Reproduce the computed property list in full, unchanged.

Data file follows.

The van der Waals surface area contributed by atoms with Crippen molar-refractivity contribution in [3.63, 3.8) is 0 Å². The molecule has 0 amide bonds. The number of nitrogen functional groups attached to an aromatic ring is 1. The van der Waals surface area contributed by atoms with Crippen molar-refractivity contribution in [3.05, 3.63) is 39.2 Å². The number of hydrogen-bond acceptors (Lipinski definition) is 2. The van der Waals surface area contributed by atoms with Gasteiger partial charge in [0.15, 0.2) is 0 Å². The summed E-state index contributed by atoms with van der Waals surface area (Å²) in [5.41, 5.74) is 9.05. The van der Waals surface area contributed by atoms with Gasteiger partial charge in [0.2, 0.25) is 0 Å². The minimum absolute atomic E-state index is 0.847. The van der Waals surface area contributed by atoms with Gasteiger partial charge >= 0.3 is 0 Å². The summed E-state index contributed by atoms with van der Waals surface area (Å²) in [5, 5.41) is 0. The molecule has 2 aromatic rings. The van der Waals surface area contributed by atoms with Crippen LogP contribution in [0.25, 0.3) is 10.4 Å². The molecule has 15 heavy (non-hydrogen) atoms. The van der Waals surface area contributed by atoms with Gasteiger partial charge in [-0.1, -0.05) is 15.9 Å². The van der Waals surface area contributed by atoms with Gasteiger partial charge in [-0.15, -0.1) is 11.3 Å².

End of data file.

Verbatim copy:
The van der Waals surface area contributed by atoms with Crippen molar-refractivity contribution in [3.63, 3.8) is 0 Å². The molecule has 0 amide bonds. The number of nitrogen functional groups attached to an aromatic ring is 1. The van der Waals surface area contributed by atoms with Crippen molar-refractivity contribution in [3.05, 3.63) is 39.2 Å². The number of hydrogen-bond acceptors (Lipinski definition) is 2. The van der Waals surface area contributed by atoms with Gasteiger partial charge in [0.15, 0.2) is 0 Å². The summed E-state index contributed by atoms with van der Waals surface area (Å²) in [5.41, 5.74) is 9.05. The van der Waals surface area contributed by atoms with Gasteiger partial charge in [0.2, 0.25) is 0 Å². The minimum absolute atomic E-state index is 0.847. The van der Waals surface area contributed by atoms with Gasteiger partial charge >= 0.3 is 0 Å². The summed E-state index contributed by atoms with van der Waals surface area (Å²) in [5, 5.41) is 0. The molecule has 2 aromatic rings. The van der Waals surface area contributed by atoms with Crippen LogP contribution in [0.25, 0.3) is 10.4 Å². The molecule has 15 heavy (non-hydrogen) atoms. The van der Waals surface area contributed by atoms with Gasteiger partial charge in [-0.1, -0.05) is 15.9 Å². The van der Waals surface area contributed by atoms with Gasteiger partial charge in [-0.15, -0.1) is 11.3 Å².